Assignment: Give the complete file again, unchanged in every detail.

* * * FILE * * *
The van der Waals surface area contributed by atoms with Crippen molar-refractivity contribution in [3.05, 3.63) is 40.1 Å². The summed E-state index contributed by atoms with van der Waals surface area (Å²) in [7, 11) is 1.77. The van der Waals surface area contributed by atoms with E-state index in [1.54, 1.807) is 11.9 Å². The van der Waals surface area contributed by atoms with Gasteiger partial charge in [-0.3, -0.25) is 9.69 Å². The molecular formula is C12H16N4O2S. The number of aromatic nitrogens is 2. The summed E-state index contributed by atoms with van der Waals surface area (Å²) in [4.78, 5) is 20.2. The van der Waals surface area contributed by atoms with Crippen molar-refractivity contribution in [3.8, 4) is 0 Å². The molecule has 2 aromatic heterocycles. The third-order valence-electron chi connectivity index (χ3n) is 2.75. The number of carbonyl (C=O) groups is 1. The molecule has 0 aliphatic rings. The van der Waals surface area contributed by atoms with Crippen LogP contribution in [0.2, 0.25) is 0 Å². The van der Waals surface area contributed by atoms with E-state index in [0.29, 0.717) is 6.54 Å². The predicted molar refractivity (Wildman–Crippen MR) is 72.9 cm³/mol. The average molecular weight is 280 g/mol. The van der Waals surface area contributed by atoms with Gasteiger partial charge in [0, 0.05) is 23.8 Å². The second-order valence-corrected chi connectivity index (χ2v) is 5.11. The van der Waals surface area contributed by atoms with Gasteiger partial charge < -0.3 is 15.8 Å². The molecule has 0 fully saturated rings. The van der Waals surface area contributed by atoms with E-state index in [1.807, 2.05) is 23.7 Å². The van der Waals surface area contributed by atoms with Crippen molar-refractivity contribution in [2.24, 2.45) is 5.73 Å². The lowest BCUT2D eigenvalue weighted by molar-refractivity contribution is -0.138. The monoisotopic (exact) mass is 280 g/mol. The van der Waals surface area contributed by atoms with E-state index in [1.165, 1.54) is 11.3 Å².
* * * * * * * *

The van der Waals surface area contributed by atoms with Crippen molar-refractivity contribution in [3.05, 3.63) is 40.1 Å². The summed E-state index contributed by atoms with van der Waals surface area (Å²) in [7, 11) is 1.77. The van der Waals surface area contributed by atoms with E-state index in [1.54, 1.807) is 11.9 Å². The van der Waals surface area contributed by atoms with Gasteiger partial charge in [-0.3, -0.25) is 9.69 Å². The molecular formula is C12H16N4O2S. The number of aromatic nitrogens is 2. The summed E-state index contributed by atoms with van der Waals surface area (Å²) in [4.78, 5) is 20.2. The van der Waals surface area contributed by atoms with Crippen molar-refractivity contribution in [3.8, 4) is 0 Å². The molecule has 2 aromatic heterocycles. The third-order valence-electron chi connectivity index (χ3n) is 2.75. The number of carbonyl (C=O) groups is 1. The molecule has 0 aliphatic rings. The van der Waals surface area contributed by atoms with Crippen LogP contribution in [0.2, 0.25) is 0 Å². The van der Waals surface area contributed by atoms with E-state index in [0.29, 0.717) is 6.54 Å². The predicted molar refractivity (Wildman–Crippen MR) is 72.9 cm³/mol. The average molecular weight is 280 g/mol. The van der Waals surface area contributed by atoms with Gasteiger partial charge in [0, 0.05) is 23.8 Å². The second-order valence-corrected chi connectivity index (χ2v) is 5.11. The van der Waals surface area contributed by atoms with Gasteiger partial charge < -0.3 is 15.8 Å². The molecule has 0 fully saturated rings. The van der Waals surface area contributed by atoms with E-state index in [1.807, 2.05) is 23.7 Å². The van der Waals surface area contributed by atoms with Crippen molar-refractivity contribution in [2.24, 2.45) is 5.73 Å². The lowest BCUT2D eigenvalue weighted by molar-refractivity contribution is -0.138. The monoisotopic (exact) mass is 280 g/mol. The van der Waals surface area contributed by atoms with E-state index in [1.165, 1.54) is 11.3 Å².